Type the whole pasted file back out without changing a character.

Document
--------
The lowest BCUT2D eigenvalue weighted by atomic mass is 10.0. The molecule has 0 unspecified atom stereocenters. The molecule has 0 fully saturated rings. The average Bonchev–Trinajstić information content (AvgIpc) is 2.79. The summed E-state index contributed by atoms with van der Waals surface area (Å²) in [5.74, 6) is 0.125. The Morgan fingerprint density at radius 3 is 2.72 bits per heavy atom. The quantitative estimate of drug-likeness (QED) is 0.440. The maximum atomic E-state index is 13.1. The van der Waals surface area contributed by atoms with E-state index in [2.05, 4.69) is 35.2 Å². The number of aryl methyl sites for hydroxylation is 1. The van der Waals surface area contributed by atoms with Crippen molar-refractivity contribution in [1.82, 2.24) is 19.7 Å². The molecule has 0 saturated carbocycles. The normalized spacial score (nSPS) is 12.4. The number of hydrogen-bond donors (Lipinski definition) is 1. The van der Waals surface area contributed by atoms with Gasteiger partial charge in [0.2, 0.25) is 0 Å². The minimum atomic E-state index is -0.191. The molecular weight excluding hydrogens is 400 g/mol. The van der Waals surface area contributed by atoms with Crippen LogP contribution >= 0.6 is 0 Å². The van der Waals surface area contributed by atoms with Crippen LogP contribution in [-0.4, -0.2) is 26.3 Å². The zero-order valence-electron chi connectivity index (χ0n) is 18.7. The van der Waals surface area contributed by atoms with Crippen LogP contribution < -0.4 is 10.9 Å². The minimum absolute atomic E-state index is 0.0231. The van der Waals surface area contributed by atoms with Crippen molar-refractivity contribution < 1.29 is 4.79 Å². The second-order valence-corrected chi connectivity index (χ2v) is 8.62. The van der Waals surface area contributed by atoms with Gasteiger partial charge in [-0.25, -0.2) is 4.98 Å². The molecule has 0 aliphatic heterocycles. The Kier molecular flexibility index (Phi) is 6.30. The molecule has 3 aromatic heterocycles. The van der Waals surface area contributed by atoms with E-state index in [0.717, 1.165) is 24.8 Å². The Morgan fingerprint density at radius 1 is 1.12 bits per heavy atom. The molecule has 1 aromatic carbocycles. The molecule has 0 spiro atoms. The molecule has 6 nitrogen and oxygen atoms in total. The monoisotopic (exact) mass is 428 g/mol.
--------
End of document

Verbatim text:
The lowest BCUT2D eigenvalue weighted by atomic mass is 10.0. The molecule has 0 unspecified atom stereocenters. The molecule has 0 fully saturated rings. The average Bonchev–Trinajstić information content (AvgIpc) is 2.79. The summed E-state index contributed by atoms with van der Waals surface area (Å²) in [5.74, 6) is 0.125. The Morgan fingerprint density at radius 3 is 2.72 bits per heavy atom. The quantitative estimate of drug-likeness (QED) is 0.440. The maximum atomic E-state index is 13.1. The van der Waals surface area contributed by atoms with E-state index in [2.05, 4.69) is 35.2 Å². The number of aryl methyl sites for hydroxylation is 1. The van der Waals surface area contributed by atoms with Crippen molar-refractivity contribution in [1.82, 2.24) is 19.7 Å². The molecule has 0 saturated carbocycles. The normalized spacial score (nSPS) is 12.4. The number of hydrogen-bond donors (Lipinski definition) is 1. The van der Waals surface area contributed by atoms with Gasteiger partial charge in [0.2, 0.25) is 0 Å². The minimum atomic E-state index is -0.191. The molecular weight excluding hydrogens is 400 g/mol. The van der Waals surface area contributed by atoms with Crippen LogP contribution >= 0.6 is 0 Å². The van der Waals surface area contributed by atoms with Crippen LogP contribution in [-0.4, -0.2) is 26.3 Å². The zero-order valence-electron chi connectivity index (χ0n) is 18.7. The van der Waals surface area contributed by atoms with Crippen LogP contribution < -0.4 is 10.9 Å². The minimum absolute atomic E-state index is 0.0231. The van der Waals surface area contributed by atoms with Crippen molar-refractivity contribution < 1.29 is 4.79 Å². The second-order valence-corrected chi connectivity index (χ2v) is 8.62. The van der Waals surface area contributed by atoms with Gasteiger partial charge in [-0.25, -0.2) is 4.98 Å². The molecule has 0 aliphatic heterocycles. The Kier molecular flexibility index (Phi) is 6.30. The molecule has 3 aromatic heterocycles. The van der Waals surface area contributed by atoms with E-state index in [0.717, 1.165) is 24.8 Å². The Morgan fingerprint density at radius 1 is 1.12 bits per heavy atom. The molecule has 1 aromatic carbocycles. The molecule has 0 spiro atoms. The molecule has 6 nitrogen and oxygen atoms in total. The monoisotopic (exact) mass is 428 g/mol.